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Now entering the motherland

April 12th, 2009    -    11 Comments


Last week I was reminded of one of the most refreshing aspects of an arduous trip to a foreign country: not speaking the language. What sweet relief! Being utterly, absolutely free of language and its insidious effect on me: reading, talking, eavesdropping, writing, judging, second guessing, comparing, competing and then, and then, and then. Last week I didn’t read, blog or bloviate. I didn’t charge ahead. I didn’t fall behind. I didn’t make a list. Here I’m home but for two hours, and the list is already lengthening at my side, the pen squiggling across the lines of my journal even as I fight a reunion with the cherished sleep I missed most dearly.

I’m striving again. We’re all striving. If we’re not striving, we might wonder, what then?

As I rapid-fire clicked through emails and blogs I returned twice to Kelly, who today stands in the nowhere between a very sick mother and a very sick sister:

The most challenging part of all the illness around me is accepting that I have absolutely no ability to help anyone get better.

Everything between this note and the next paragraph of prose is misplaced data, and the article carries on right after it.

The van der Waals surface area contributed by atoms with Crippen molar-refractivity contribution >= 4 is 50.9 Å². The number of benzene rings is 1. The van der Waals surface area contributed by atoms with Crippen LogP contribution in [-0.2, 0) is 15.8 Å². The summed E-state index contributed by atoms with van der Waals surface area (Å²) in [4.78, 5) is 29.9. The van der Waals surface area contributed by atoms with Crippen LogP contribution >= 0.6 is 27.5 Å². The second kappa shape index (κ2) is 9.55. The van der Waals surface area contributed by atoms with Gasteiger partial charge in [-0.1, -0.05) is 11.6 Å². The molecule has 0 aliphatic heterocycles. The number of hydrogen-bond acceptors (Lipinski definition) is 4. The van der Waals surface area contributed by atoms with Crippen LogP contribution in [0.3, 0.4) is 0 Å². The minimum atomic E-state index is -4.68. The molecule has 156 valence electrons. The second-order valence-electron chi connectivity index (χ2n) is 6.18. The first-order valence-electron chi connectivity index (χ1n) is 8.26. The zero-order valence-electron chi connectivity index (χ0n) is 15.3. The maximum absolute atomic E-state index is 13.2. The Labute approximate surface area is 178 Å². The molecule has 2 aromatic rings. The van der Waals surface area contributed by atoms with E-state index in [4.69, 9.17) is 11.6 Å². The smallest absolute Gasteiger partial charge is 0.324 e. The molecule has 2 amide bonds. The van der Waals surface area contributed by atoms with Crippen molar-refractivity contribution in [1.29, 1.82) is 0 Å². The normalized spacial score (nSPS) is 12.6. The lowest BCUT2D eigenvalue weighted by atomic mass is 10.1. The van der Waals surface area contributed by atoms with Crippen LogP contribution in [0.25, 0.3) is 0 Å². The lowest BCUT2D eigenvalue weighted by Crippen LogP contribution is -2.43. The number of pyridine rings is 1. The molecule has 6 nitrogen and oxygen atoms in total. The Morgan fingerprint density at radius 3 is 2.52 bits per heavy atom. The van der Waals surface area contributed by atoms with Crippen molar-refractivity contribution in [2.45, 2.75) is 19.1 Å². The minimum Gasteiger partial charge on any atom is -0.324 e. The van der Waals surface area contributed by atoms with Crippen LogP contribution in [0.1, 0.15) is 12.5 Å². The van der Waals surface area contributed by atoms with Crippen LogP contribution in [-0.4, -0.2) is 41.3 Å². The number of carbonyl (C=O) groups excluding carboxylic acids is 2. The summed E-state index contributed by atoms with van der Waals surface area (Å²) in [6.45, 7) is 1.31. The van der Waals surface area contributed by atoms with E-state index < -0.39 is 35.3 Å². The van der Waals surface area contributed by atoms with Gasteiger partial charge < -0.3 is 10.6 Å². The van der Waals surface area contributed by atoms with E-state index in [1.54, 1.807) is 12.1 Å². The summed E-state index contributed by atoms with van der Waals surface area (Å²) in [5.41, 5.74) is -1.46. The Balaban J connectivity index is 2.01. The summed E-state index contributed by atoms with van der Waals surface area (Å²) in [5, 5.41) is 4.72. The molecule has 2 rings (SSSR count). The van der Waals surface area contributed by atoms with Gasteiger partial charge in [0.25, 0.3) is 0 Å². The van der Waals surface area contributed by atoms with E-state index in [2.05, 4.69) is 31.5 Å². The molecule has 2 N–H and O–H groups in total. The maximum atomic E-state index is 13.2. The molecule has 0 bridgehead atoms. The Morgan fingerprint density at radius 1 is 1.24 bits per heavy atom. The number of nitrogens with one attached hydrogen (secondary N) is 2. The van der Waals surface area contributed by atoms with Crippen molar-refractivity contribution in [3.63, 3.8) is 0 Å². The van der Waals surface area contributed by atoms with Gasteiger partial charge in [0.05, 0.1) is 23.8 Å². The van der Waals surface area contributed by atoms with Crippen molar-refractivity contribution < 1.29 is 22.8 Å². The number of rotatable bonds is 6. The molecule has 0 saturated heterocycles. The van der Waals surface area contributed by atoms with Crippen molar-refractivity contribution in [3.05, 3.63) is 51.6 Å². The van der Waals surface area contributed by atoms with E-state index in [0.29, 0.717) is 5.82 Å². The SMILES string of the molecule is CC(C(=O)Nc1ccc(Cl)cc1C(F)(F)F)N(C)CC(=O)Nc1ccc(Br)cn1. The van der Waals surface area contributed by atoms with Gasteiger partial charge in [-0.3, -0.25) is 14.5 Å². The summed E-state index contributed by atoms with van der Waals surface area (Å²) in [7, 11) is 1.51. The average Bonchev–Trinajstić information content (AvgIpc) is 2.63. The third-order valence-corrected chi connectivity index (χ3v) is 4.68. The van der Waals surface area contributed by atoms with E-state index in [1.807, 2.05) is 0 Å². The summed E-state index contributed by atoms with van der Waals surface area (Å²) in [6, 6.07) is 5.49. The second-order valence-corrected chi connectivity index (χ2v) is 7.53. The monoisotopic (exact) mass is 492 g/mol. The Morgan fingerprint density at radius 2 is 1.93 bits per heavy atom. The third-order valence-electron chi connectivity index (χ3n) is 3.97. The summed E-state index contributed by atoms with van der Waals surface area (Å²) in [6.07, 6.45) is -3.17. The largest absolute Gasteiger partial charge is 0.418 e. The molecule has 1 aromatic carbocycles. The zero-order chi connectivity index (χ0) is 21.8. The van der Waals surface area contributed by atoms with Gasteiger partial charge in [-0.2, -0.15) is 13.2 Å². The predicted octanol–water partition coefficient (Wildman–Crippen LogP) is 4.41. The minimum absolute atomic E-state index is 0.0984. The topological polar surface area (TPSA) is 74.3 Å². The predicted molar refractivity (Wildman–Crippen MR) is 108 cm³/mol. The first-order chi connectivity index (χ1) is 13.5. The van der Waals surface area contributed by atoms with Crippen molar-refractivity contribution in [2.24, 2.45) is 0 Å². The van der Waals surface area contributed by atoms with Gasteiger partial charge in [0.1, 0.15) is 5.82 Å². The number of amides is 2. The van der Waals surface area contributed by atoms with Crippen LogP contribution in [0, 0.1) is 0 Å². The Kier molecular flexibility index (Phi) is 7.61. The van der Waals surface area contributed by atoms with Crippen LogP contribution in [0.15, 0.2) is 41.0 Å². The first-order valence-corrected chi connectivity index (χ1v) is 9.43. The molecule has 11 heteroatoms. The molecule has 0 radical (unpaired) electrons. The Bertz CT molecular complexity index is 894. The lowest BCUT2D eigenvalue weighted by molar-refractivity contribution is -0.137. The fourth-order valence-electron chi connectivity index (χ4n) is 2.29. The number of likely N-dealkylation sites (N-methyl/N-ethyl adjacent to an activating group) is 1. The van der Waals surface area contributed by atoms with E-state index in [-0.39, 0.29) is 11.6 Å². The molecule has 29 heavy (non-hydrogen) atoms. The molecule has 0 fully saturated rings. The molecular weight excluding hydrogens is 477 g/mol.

That is the truest thing I haven’t said lately. Being with someone who is sick or dying can seem like being in a foreign country. Or a foreign airport, in my case, in an unmoving line leading to one Lufthansa ticket agent hammering uselessly into a broken computer while the cushiony minutes to takeoff disappear. The most challenging part is accepting that I have absolutely no ability to help. There’s no striving. There’s just being. And even though there is no striving in just being, some folks will tell you that there must be a way to steer the being along better. Not just a way to do nothing, but a right way, a good way, to do nothing.

I don’t subscribe to that expertise. We are all amateurs at death; in the same way we are all amateurs at life, although we rarely give ourselves permission. For those of us whose part in dire hours is to sit it out and sit beside, our part is to just sit. Sitting with my mother and my father as they died was the most intimate act I’ve ever known. And while I do not think it more sacred than going nowhere at a ticket counter, it was no less sacred.

You see, when it looks and feels as if we are doing nothing, we’re actually doing quite a bit. We are standing still on one of those slow-motion moving walkways stretching from terminal A to terminal E. We are crossing a threshold all the while, crossing a border whose demarcation is all but imperceptible. We are entering the motherland, the pure land, and in that nowhere else, we are coming home.